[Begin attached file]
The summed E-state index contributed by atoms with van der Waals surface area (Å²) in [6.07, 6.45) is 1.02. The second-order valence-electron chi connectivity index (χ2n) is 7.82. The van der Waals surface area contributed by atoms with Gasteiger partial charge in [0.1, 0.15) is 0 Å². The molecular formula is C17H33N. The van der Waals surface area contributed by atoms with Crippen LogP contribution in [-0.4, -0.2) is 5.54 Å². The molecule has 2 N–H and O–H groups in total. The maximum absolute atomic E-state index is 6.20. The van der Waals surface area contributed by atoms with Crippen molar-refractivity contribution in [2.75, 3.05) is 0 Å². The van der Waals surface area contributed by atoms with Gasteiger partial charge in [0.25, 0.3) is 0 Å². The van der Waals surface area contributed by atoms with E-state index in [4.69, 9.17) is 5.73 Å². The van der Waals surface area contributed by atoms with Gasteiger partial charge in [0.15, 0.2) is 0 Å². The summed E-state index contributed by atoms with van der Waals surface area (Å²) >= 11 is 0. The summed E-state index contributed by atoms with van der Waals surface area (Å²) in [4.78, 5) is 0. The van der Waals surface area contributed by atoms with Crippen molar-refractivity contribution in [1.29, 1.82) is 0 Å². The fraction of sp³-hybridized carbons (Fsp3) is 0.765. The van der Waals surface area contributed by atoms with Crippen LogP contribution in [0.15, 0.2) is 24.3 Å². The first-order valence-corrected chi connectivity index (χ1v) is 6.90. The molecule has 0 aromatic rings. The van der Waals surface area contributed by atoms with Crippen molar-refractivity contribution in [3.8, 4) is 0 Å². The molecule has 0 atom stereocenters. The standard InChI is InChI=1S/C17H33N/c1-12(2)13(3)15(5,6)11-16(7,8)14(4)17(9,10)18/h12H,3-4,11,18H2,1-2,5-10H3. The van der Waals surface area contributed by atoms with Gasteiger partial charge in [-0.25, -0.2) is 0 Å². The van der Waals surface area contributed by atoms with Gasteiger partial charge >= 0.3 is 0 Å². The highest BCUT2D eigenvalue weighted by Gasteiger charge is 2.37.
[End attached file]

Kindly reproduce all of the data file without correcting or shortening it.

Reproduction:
The summed E-state index contributed by atoms with van der Waals surface area (Å²) in [6.07, 6.45) is 1.02. The second-order valence-electron chi connectivity index (χ2n) is 7.82. The van der Waals surface area contributed by atoms with Gasteiger partial charge in [0.1, 0.15) is 0 Å². The molecular formula is C17H33N. The van der Waals surface area contributed by atoms with Crippen LogP contribution in [-0.4, -0.2) is 5.54 Å². The molecule has 2 N–H and O–H groups in total. The maximum absolute atomic E-state index is 6.20. The van der Waals surface area contributed by atoms with Crippen molar-refractivity contribution in [2.75, 3.05) is 0 Å². The van der Waals surface area contributed by atoms with Gasteiger partial charge in [0.25, 0.3) is 0 Å². The van der Waals surface area contributed by atoms with E-state index in [4.69, 9.17) is 5.73 Å². The van der Waals surface area contributed by atoms with Gasteiger partial charge in [0.15, 0.2) is 0 Å². The summed E-state index contributed by atoms with van der Waals surface area (Å²) >= 11 is 0. The summed E-state index contributed by atoms with van der Waals surface area (Å²) in [4.78, 5) is 0. The van der Waals surface area contributed by atoms with Crippen molar-refractivity contribution in [1.29, 1.82) is 0 Å². The fraction of sp³-hybridized carbons (Fsp3) is 0.765. The van der Waals surface area contributed by atoms with Crippen LogP contribution in [0.15, 0.2) is 24.3 Å². The first-order valence-corrected chi connectivity index (χ1v) is 6.90. The molecule has 0 aromatic rings. The van der Waals surface area contributed by atoms with Crippen molar-refractivity contribution in [3.8, 4) is 0 Å². The molecule has 0 atom stereocenters. The standard InChI is InChI=1S/C17H33N/c1-12(2)13(3)15(5,6)11-16(7,8)14(4)17(9,10)18/h12H,3-4,11,18H2,1-2,5-10H3. The van der Waals surface area contributed by atoms with Gasteiger partial charge in [-0.25, -0.2) is 0 Å². The van der Waals surface area contributed by atoms with Gasteiger partial charge >= 0.3 is 0 Å². The highest BCUT2D eigenvalue weighted by Gasteiger charge is 2.37.